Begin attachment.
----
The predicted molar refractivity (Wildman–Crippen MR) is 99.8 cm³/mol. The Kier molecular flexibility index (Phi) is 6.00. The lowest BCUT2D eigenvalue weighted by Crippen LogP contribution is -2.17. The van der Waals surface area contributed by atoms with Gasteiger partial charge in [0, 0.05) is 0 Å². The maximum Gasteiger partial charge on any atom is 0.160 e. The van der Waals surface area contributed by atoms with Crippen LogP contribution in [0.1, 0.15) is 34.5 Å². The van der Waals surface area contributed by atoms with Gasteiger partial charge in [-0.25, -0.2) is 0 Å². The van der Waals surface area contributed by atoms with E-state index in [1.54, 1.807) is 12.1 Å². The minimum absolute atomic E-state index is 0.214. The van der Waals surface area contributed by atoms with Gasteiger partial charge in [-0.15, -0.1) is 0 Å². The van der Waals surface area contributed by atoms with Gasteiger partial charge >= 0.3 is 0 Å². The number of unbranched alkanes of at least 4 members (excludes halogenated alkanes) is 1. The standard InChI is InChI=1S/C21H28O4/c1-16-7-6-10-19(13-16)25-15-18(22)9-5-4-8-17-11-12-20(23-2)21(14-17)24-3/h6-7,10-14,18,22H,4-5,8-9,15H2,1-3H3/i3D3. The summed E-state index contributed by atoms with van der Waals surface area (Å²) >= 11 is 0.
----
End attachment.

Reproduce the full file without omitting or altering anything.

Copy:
The predicted molar refractivity (Wildman–Crippen MR) is 99.8 cm³/mol. The Kier molecular flexibility index (Phi) is 6.00. The lowest BCUT2D eigenvalue weighted by Crippen LogP contribution is -2.17. The van der Waals surface area contributed by atoms with Gasteiger partial charge in [0, 0.05) is 0 Å². The maximum Gasteiger partial charge on any atom is 0.160 e. The van der Waals surface area contributed by atoms with Crippen LogP contribution in [0.1, 0.15) is 34.5 Å². The van der Waals surface area contributed by atoms with Gasteiger partial charge in [-0.25, -0.2) is 0 Å². The van der Waals surface area contributed by atoms with E-state index in [1.54, 1.807) is 12.1 Å². The minimum absolute atomic E-state index is 0.214. The van der Waals surface area contributed by atoms with Gasteiger partial charge in [-0.15, -0.1) is 0 Å². The van der Waals surface area contributed by atoms with Gasteiger partial charge >= 0.3 is 0 Å². The number of unbranched alkanes of at least 4 members (excludes halogenated alkanes) is 1. The standard InChI is InChI=1S/C21H28O4/c1-16-7-6-10-19(13-16)25-15-18(22)9-5-4-8-17-11-12-20(23-2)21(14-17)24-3/h6-7,10-14,18,22H,4-5,8-9,15H2,1-3H3/i3D3. The summed E-state index contributed by atoms with van der Waals surface area (Å²) >= 11 is 0.